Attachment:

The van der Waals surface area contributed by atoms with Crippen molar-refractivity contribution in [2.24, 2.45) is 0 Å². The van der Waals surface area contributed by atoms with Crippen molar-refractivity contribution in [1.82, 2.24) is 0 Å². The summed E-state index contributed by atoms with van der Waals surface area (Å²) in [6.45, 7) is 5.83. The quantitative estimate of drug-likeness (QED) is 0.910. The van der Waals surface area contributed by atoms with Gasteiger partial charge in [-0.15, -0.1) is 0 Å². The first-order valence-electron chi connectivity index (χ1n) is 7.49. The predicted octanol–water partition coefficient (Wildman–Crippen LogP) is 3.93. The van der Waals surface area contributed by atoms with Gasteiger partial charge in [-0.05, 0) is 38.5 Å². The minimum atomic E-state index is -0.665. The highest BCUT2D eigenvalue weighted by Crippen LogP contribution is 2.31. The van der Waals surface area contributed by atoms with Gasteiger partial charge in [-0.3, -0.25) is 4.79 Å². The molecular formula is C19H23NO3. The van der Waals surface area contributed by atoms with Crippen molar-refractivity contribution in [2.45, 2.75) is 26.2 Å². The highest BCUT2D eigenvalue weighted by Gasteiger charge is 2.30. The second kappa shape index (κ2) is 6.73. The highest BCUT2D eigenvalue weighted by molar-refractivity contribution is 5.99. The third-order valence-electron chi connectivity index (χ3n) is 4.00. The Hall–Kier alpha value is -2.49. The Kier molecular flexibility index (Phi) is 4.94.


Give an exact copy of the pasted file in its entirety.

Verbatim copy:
The van der Waals surface area contributed by atoms with Crippen molar-refractivity contribution in [2.24, 2.45) is 0 Å². The van der Waals surface area contributed by atoms with Crippen molar-refractivity contribution in [1.82, 2.24) is 0 Å². The summed E-state index contributed by atoms with van der Waals surface area (Å²) in [6.45, 7) is 5.83. The quantitative estimate of drug-likeness (QED) is 0.910. The van der Waals surface area contributed by atoms with Gasteiger partial charge in [-0.15, -0.1) is 0 Å². The first-order valence-electron chi connectivity index (χ1n) is 7.49. The predicted octanol–water partition coefficient (Wildman–Crippen LogP) is 3.93. The van der Waals surface area contributed by atoms with Gasteiger partial charge in [-0.05, 0) is 38.5 Å². The minimum atomic E-state index is -0.665. The highest BCUT2D eigenvalue weighted by Crippen LogP contribution is 2.31. The van der Waals surface area contributed by atoms with Gasteiger partial charge in [-0.3, -0.25) is 4.79 Å². The molecular formula is C19H23NO3. The van der Waals surface area contributed by atoms with Crippen molar-refractivity contribution in [2.45, 2.75) is 26.2 Å². The highest BCUT2D eigenvalue weighted by Gasteiger charge is 2.30. The second kappa shape index (κ2) is 6.73. The highest BCUT2D eigenvalue weighted by molar-refractivity contribution is 5.99. The third-order valence-electron chi connectivity index (χ3n) is 4.00. The Hall–Kier alpha value is -2.49. The Kier molecular flexibility index (Phi) is 4.94.